Pastureland dosen’t become compacted despite the significant pressure cattle exert on the soil.

When sod is laid for home lawns, several inches of compost are tilled into the soil bed. The tilled soil is then flattened with a roller, and then a layer of sand is applied. Then the sod (which consists of grass and growing media and a mat of some sort) is arranged. And voilà! You have a turfed landscape that more closely resembles a five-layer dessert than a functional grassland. Those layered materials restrict the movement of water and oxygen, and this restricts root growth into the underlying native soil. Not only do these barriers create a shallowly-rooted turf, they compound the problem by stimulating ethylene gas production in grass, further inhibiting root growth. To top it off, the anaerobic conditions in the lower layers restrict microbial decomposition. As decomposition and root growth slow, thatch accumulates. And homeowners despair.

So, thatch serves as a warning sign that soil conditions are poor – and any attempts to permanently remove thatch without addressing poor soil preparation and management are going to fail. Possible corrective actions to improve soil structure and function are beyond the scope of this column; over the years we’ve had blog posts touching on this topic and I encourage readers to explore our blog archives.

Published by

Linda Chalker-Scott

Dr. Linda Chalker-Scott has a Ph.D. in Horticulture from Oregon State University and is an ISA certified arborist and an ASCA consulting arborist. She is WSU’s Extension Urban Horticulturist and a Professor in the Department of Horticulture, and holds two affiliate associate professor positions at University of Washington. She conducts research in applied plant and soil sciences, publishing the results in scientific articles and university Extension fact sheets. Linda also is the award-winning author of five books: the horticultural myth-busting The Informed Gardener (2008) and The Informed Gardener Blooms Again (2010) from the University of Washington Press and Sustainable Landscapes and Gardens: Good Science – Practical Application (2009) from GFG Publishing, Inc., and How Plants Work: The Science Behind the Amazing Things Plants Do from Timber Press (2015). Her latest effort is an update of Art Kruckeberg’s Gardening with Native Plants of the Pacific Northwest from UW Press (2019). In 2018 Linda was featured in a video series – The Science of Gardening – produced by The Great Courses. She also is one of the Garden Professors – a group of academic colleagues who educate and entertain through their blog and Facebook pages. Linda’s contribution to gardeners was recognized in 2017 by the Association for Garden Communicators as the first recipient of their Cynthia Westcott Scientific Writing Award. "The Garden Professors" Facebook page - www.facebook.com/TheGardenProfessors "The Garden Professors" Facebook group - www.facebook.com/groups/GardenProfessors Books: http://www.sustainablelandscapesandgardens.com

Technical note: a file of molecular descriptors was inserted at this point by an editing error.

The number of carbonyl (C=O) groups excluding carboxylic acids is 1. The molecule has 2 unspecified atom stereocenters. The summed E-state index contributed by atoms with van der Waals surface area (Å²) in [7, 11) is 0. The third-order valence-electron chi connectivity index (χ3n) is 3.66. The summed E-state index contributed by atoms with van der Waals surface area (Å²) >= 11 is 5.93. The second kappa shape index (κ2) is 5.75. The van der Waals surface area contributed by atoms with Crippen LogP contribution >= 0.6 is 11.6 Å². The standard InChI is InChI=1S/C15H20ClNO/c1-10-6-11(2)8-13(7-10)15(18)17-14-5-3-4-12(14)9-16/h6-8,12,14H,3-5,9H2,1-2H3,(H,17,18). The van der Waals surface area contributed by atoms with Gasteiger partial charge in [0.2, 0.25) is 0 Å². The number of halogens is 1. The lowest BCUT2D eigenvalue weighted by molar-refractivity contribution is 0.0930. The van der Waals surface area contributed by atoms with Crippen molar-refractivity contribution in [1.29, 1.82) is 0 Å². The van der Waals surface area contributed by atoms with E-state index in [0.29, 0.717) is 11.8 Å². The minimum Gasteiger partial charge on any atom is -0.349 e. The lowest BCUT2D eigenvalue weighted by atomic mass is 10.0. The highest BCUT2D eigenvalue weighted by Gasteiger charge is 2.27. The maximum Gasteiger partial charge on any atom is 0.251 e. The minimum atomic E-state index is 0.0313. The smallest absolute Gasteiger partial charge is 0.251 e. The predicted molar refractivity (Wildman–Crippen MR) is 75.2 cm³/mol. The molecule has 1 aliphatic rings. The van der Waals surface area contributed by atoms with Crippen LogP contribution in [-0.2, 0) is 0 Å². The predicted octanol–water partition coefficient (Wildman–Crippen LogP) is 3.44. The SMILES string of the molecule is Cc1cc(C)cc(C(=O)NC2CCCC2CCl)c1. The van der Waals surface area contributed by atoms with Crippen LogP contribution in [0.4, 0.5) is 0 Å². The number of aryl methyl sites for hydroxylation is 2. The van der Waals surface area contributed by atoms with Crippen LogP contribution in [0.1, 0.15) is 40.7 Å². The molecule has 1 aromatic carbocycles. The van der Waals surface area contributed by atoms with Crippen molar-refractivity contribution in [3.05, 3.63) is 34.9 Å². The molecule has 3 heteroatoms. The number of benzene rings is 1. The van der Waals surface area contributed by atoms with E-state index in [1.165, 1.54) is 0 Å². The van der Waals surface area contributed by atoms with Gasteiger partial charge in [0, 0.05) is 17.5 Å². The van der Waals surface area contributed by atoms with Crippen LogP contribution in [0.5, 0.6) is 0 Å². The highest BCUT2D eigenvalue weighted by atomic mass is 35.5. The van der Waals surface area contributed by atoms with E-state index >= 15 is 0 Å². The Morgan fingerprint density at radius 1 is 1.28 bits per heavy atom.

19 thoughts on “Leave your lawn alone!”

  1. This is excellent. However, it does not address the issue of fertilizer effect. I visited turf trials at Michigan State University and was impressed with the demonstration of how nitrogen source affected both root growth and thatch formation. Use of soluble high-N fertilizers caused quick and dense top growth and accumulation of thatch. Using low-N, slow-release fertilizers (especially those of organic origin, like Ringer’s Lawn Restore) promoted deep root growth and no thatch was observed. Here in Michigan we seldom use sod except in new building sites – seeded lawns work quite well. Thus no “Jello effect”.

    And yes, core aeration does wonders, especially on the heavy clay soils we have around here.

    1. Thanks! But as I said at the beginning, I was only focussing on aeration practices. We try to keep our posts to a reasonable length. And actually, research on nitrogen application was found to have no effect on thatch. So while there may be anecodotal evidence on the effect of fertlizer and core aeration, it needs to be put into a peer-reviewed publication before it’s considered to be reliable information.

      1. Your focus seems to be more on thatch control than anything else. You quoted a couple of research papers on aeration effects on thatch. But compacted soil also encourages weeds. If a homeowner wants a weed-free lawn, properly done core aeration will encourage turf grass to conquer the weeds without using herbicides.